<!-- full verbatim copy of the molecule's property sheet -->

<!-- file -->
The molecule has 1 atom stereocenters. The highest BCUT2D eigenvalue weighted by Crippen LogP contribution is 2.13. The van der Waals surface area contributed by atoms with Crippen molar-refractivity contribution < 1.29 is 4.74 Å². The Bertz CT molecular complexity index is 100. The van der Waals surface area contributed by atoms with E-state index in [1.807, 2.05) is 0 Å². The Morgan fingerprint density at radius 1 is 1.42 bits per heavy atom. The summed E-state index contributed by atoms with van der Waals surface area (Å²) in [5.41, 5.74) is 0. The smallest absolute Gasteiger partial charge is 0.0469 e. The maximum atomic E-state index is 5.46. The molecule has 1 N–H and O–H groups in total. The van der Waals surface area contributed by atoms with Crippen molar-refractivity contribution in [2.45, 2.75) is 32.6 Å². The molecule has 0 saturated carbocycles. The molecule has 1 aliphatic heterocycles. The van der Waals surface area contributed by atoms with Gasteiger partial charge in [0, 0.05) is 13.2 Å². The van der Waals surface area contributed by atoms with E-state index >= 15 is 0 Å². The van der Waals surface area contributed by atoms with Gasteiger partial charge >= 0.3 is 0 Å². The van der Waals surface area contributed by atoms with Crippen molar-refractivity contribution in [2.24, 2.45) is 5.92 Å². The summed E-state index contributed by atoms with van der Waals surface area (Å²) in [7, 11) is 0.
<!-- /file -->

The molecule has 1 atom stereocenters. The highest BCUT2D eigenvalue weighted by Crippen LogP contribution is 2.13. The van der Waals surface area contributed by atoms with Crippen molar-refractivity contribution < 1.29 is 4.74 Å². The Bertz CT molecular complexity index is 100. The van der Waals surface area contributed by atoms with E-state index in [1.807, 2.05) is 0 Å². The Morgan fingerprint density at radius 1 is 1.42 bits per heavy atom. The summed E-state index contributed by atoms with van der Waals surface area (Å²) in [5.41, 5.74) is 0. The smallest absolute Gasteiger partial charge is 0.0469 e. The maximum atomic E-state index is 5.46. The molecule has 1 N–H and O–H groups in total. The van der Waals surface area contributed by atoms with Crippen molar-refractivity contribution in [2.45, 2.75) is 32.6 Å². The molecule has 0 saturated carbocycles. The molecule has 1 aliphatic heterocycles. The van der Waals surface area contributed by atoms with Gasteiger partial charge in [0, 0.05) is 13.2 Å². The van der Waals surface area contributed by atoms with E-state index >= 15 is 0 Å². The van der Waals surface area contributed by atoms with Gasteiger partial charge >= 0.3 is 0 Å². The van der Waals surface area contributed by atoms with Crippen molar-refractivity contribution in [2.24, 2.45) is 5.92 Å². The summed E-state index contributed by atoms with van der Waals surface area (Å²) in [7, 11) is 0.